The Red Market

The Red Market

On the Trail of the World's Organ Brokers, Bone Thieves, Blood Farmers, and Child Traffickers

Book - 2011
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A shocking tour through a macabre global underworld where organs, bones, and live people are bought and sold on the red market. Investigative journalist Scott Carney has spent five years tracing the lucrative and deeply secretive trade in human bodies and body parts. The Red Market reveals the rise, fall, and resurgence of this multibillion-dollar underground trade through history, from early medical study and modern universities to poverty-ravaged Eurasian villages and high-tech Western labs; from body snatchers and surrogate mothers to skeleton dealers and the poor who sell body parts to survive. While local and international law enforcement have cracked down on the market, advances in science have increased the demand for human tissue--ligaments, kidneys, even rented space in women's wombs--leaving little room to consider the ethical dilemmas inherent in the flesh-and-blood trade.--From publisher description.
Publisher: New York, NY : William Morrow, c2011
Edition: 1st ed
ISBN: 9780061936470
9780061936463
Characteristics: 254 p ; 22 cm

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c
CMLibrary_gjd_0
Jan 07, 2016

You will never look at blood, tissue, or hair donations the same after reading this thought provoking title. Turns out we commoditize these items when we give them away; creating a world wide black market, bringing underworld into the very place we do not wish them to be. Very interesting read!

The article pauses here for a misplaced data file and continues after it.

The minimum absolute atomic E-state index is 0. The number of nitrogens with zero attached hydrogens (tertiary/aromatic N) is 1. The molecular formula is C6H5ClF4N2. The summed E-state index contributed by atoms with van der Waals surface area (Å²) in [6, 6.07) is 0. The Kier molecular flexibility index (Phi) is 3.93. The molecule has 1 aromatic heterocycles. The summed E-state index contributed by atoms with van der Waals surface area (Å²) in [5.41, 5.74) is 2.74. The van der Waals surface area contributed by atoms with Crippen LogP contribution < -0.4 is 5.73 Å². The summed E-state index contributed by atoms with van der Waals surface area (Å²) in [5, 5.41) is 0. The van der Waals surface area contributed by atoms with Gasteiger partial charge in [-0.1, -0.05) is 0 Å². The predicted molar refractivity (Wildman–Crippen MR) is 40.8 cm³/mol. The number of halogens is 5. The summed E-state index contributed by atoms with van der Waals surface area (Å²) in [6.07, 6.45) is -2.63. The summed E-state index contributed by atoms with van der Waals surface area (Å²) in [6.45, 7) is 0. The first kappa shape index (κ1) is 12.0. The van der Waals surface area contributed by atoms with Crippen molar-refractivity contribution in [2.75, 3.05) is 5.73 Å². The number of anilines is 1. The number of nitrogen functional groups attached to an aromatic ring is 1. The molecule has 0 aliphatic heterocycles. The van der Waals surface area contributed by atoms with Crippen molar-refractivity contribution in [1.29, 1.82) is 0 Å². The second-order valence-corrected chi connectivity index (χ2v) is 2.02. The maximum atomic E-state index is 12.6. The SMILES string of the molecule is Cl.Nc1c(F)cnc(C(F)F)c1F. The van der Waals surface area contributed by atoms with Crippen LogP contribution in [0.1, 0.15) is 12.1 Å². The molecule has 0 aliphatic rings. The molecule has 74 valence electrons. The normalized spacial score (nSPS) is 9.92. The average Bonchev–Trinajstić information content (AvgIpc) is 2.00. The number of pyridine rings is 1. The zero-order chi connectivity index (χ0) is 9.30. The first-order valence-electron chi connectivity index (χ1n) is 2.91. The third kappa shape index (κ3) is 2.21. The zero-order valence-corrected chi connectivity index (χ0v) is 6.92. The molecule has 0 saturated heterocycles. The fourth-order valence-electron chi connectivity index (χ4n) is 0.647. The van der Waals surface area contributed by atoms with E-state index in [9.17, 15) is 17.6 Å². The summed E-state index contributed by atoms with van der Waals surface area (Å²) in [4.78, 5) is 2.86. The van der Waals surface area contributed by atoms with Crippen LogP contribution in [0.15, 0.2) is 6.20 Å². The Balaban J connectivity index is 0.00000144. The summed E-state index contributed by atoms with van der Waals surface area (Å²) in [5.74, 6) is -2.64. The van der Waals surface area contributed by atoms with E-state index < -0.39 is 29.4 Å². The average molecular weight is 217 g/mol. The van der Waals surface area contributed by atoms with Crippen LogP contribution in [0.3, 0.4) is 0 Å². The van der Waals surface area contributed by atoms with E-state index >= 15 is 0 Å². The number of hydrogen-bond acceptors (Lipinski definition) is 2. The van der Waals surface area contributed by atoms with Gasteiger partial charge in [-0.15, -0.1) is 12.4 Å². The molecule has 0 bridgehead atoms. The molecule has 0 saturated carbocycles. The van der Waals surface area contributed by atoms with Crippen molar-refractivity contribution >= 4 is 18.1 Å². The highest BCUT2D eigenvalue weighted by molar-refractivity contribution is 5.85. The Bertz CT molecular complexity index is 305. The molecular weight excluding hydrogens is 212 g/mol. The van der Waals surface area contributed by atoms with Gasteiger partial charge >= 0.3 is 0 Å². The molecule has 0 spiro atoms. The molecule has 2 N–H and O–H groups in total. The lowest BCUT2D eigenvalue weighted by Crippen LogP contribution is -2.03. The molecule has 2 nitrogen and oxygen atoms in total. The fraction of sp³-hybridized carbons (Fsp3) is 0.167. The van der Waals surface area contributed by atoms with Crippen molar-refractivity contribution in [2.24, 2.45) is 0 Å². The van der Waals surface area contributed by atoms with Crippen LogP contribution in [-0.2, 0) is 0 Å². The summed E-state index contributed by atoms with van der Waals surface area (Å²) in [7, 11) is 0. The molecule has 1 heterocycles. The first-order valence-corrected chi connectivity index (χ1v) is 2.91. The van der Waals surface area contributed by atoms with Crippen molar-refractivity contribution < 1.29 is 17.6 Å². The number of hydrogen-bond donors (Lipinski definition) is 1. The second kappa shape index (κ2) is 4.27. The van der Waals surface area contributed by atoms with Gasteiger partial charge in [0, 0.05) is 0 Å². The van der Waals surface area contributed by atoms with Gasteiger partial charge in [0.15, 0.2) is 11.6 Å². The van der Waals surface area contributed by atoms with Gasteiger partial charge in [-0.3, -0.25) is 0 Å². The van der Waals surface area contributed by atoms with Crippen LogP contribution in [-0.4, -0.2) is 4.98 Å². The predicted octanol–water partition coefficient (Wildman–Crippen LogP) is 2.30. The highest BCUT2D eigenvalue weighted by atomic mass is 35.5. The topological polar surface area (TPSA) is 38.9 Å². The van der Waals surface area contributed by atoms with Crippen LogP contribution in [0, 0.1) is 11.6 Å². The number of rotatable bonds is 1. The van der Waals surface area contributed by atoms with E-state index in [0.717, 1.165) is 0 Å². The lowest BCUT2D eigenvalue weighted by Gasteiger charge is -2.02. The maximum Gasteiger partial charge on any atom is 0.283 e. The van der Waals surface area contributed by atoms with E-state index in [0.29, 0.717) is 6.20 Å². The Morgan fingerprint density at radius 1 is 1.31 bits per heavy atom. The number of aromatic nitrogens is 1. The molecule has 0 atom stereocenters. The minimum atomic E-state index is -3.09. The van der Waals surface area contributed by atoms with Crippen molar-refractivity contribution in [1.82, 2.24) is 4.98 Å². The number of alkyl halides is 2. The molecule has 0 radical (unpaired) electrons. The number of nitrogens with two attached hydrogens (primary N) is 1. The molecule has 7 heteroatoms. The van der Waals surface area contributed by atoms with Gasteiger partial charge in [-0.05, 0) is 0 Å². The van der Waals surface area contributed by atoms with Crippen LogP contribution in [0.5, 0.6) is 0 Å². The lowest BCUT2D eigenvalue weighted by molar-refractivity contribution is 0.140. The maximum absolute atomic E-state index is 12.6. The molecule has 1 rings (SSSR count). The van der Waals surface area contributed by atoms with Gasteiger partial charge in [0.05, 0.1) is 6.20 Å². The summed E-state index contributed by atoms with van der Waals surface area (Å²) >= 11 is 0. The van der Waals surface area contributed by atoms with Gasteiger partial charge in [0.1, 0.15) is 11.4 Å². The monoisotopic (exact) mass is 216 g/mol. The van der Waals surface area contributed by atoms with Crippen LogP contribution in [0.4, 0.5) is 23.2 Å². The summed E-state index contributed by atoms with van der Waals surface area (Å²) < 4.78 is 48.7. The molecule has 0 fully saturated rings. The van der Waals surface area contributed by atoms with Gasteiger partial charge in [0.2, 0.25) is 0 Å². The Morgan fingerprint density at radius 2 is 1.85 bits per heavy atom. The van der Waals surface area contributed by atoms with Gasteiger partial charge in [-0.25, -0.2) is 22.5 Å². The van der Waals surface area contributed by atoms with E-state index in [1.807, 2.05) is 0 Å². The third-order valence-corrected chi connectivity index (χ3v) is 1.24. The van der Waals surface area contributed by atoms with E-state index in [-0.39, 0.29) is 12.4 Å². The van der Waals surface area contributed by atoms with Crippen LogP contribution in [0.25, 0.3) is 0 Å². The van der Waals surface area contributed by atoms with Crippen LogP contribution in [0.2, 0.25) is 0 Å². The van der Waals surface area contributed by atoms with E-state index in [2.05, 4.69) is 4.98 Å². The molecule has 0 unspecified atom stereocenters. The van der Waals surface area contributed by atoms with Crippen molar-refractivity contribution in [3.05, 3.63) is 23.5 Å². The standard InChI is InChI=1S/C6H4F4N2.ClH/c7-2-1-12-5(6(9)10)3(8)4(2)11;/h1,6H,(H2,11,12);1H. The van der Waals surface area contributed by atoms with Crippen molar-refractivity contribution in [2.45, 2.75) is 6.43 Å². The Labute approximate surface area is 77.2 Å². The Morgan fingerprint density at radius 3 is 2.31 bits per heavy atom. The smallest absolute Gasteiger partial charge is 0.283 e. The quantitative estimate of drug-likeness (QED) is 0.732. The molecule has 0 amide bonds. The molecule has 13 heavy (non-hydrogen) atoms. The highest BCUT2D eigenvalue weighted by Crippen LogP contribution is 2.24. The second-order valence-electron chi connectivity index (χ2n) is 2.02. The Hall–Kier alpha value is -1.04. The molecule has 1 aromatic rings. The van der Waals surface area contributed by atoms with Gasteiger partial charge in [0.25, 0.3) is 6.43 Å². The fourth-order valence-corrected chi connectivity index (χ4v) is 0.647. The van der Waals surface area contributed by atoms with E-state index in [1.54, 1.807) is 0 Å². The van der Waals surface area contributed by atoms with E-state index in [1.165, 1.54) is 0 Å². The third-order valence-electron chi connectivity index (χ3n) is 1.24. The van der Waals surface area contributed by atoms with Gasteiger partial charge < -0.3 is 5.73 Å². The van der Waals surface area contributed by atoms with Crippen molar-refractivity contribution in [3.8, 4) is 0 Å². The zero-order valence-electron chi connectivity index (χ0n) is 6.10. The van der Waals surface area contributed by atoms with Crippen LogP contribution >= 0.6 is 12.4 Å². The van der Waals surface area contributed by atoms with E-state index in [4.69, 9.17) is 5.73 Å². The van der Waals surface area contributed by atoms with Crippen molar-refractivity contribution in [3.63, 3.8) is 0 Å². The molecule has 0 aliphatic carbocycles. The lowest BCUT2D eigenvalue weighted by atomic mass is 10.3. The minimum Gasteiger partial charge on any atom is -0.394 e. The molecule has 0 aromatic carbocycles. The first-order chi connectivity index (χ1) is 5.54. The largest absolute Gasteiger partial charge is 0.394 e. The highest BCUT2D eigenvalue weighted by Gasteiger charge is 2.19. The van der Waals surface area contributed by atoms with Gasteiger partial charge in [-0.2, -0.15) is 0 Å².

hettyvh Apr 02, 2015

Extremely interesting book. Well presented. For something that's pretty much information based, I couldn't put it down.

a
AkMis
Jan 16, 2015

NOW THIS IS A SCARY READ

bookfanatic1979 Jul 13, 2011

This is my first “investigative reporting” style book, and it raised some interesting questions. I learned a lot about the seamy underside of the “flesh market.” One large objection I had was Carney’s insistence in lumping adoptive children in with other “human products.” In his view, “purchasing” (i.e. paying the regular fees and costs) a child seems to be no different that purchasing a hair weave. I don’t know that one woman's updo should have the same moral repercussions as another woman's daughter.

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mamabadger56
Feb 16, 2017

"If the human body can't be treated as a commodity, then where are clinics supposed to get raw materials?"

m
mamabadger56
Feb 06, 2017

"Since the inception of antirejection drugs like cyclosporine, international cabals of doctors and corruptible ethics boards have slowly transformed slums in Egypt, South Africa, Brazil, and the Philippines into veritable organ farms [....]
For someone living on less than a dollar a day, $800 is almost an unthinkably large sum of money. The payment offers an unfair incentive, coercion that pits abject poverty against a global capitalist enterprise."

m
mamabadger56
Feb 06, 2017

"The good news is that many people's lives are being extended this way. However, the limitless potential for expansion means that instead of only looking at the potential beneficial use of organs, we also need to be critically aware of how large and coercive the system of collecting organs can become."

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